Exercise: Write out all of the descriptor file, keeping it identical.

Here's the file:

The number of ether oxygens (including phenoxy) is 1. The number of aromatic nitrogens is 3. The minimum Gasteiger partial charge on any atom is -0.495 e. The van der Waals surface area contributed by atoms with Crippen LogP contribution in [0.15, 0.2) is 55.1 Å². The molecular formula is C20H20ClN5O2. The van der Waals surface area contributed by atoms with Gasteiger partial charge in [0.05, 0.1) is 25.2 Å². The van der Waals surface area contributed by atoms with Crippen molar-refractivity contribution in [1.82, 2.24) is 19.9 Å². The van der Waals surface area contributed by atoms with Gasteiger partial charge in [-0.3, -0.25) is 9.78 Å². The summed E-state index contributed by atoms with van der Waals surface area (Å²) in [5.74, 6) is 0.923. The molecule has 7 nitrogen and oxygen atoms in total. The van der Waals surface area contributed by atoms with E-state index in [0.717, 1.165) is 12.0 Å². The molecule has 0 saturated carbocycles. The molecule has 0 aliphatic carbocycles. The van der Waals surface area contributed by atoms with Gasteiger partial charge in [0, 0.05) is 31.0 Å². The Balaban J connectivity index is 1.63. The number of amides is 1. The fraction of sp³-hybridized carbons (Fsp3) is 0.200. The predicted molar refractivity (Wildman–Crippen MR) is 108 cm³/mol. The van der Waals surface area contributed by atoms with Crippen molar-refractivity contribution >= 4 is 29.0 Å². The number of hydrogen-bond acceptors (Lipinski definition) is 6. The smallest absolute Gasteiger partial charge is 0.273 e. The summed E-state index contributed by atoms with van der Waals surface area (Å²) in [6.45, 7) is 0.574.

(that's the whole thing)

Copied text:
The number of ether oxygens (including phenoxy) is 1. The number of aromatic nitrogens is 3. The minimum Gasteiger partial charge on any atom is -0.495 e. The van der Waals surface area contributed by atoms with Crippen LogP contribution in [0.15, 0.2) is 55.1 Å². The molecular formula is C20H20ClN5O2. The van der Waals surface area contributed by atoms with Gasteiger partial charge in [0.05, 0.1) is 25.2 Å². The van der Waals surface area contributed by atoms with Crippen molar-refractivity contribution in [1.82, 2.24) is 19.9 Å². The van der Waals surface area contributed by atoms with Gasteiger partial charge in [-0.3, -0.25) is 9.78 Å². The summed E-state index contributed by atoms with van der Waals surface area (Å²) in [5.74, 6) is 0.923. The molecule has 7 nitrogen and oxygen atoms in total. The van der Waals surface area contributed by atoms with E-state index in [0.717, 1.165) is 12.0 Å². The molecule has 0 saturated carbocycles. The molecule has 0 aliphatic carbocycles. The van der Waals surface area contributed by atoms with Gasteiger partial charge in [0, 0.05) is 31.0 Å². The Balaban J connectivity index is 1.63. The number of amides is 1. The fraction of sp³-hybridized carbons (Fsp3) is 0.200. The predicted molar refractivity (Wildman–Crippen MR) is 108 cm³/mol. The van der Waals surface area contributed by atoms with Crippen molar-refractivity contribution >= 4 is 29.0 Å². The number of hydrogen-bond acceptors (Lipinski definition) is 6. The smallest absolute Gasteiger partial charge is 0.273 e. The summed E-state index contributed by atoms with van der Waals surface area (Å²) in [6.45, 7) is 0.574.